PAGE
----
In an important decision in Tiranrui (International) Holding Company Limited (“Tiranrui”) v. China Shanshui Cement Group Limited (“the Company”), the Court of Appeal of the Cayman Islands clarified the purpose of s.99 of the Companies Law (as revised) ‒ the equivalent of s.127 of the English Insolvency Act 1986 ‒ and the test and scrutiny to be applied in hearings of an application for a Validation Order.
Tiranrui successfully appealed a Validation Order made by Mangatal J which pursuant to s.99 of the Companies Law validated a proposed transfer of shares in the Company held by 18 of the Company’s shareholders on the register (representing 43.96% of the Company’s issued share capital) to the Hong Kong Securities Clearing Company Nominees Limited (HKSCC) to allow the beneficial interests in the shares to be traded on the HKSE.
The effect of a s.99 Validation Order is that any disposition of a company’s property between when a winding up petition is presented and when the petition is determined by the Court shall not be void (which they otherwise would be) if the company is wound up; those transactions cannot usually be unwound by the liquidator. Section 99 of the Companies Law provides that:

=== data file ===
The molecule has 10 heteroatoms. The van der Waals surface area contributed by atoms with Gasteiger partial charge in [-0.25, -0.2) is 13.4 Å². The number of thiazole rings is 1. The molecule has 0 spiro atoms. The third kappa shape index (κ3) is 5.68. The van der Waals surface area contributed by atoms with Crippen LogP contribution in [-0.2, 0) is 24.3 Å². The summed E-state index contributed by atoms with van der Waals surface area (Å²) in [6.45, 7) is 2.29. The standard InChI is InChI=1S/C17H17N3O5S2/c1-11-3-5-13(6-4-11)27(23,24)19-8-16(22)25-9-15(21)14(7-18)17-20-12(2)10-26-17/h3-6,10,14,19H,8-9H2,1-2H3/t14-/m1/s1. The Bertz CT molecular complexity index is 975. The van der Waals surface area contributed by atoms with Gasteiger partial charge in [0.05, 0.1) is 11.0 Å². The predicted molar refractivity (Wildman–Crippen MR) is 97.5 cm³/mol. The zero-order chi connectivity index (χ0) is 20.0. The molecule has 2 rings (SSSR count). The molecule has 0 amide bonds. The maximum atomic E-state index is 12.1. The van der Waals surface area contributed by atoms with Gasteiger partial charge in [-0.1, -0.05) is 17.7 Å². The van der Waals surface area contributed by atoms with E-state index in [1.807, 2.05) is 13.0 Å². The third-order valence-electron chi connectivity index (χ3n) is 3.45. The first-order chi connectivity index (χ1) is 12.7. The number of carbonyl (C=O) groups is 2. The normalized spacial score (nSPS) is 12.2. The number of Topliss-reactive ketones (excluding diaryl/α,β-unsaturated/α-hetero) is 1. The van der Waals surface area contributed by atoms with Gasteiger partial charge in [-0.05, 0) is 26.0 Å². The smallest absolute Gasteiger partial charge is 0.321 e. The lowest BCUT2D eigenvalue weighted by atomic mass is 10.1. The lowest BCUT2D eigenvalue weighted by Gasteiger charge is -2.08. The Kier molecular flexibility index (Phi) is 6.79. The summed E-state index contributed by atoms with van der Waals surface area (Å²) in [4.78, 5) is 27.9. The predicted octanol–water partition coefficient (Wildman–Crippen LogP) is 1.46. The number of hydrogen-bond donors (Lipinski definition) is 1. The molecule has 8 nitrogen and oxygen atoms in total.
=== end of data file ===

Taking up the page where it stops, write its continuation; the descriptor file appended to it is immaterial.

“When a winding up order has been made, any disposition of the company’s property and any transfer of shares or alternation in the status of the company’s members made after the commencement of the winding up is, unless the Court otherwise orders, void.”
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Cayman Court of Appeal Clarifies the Purpose of Section 99 of the Companies Law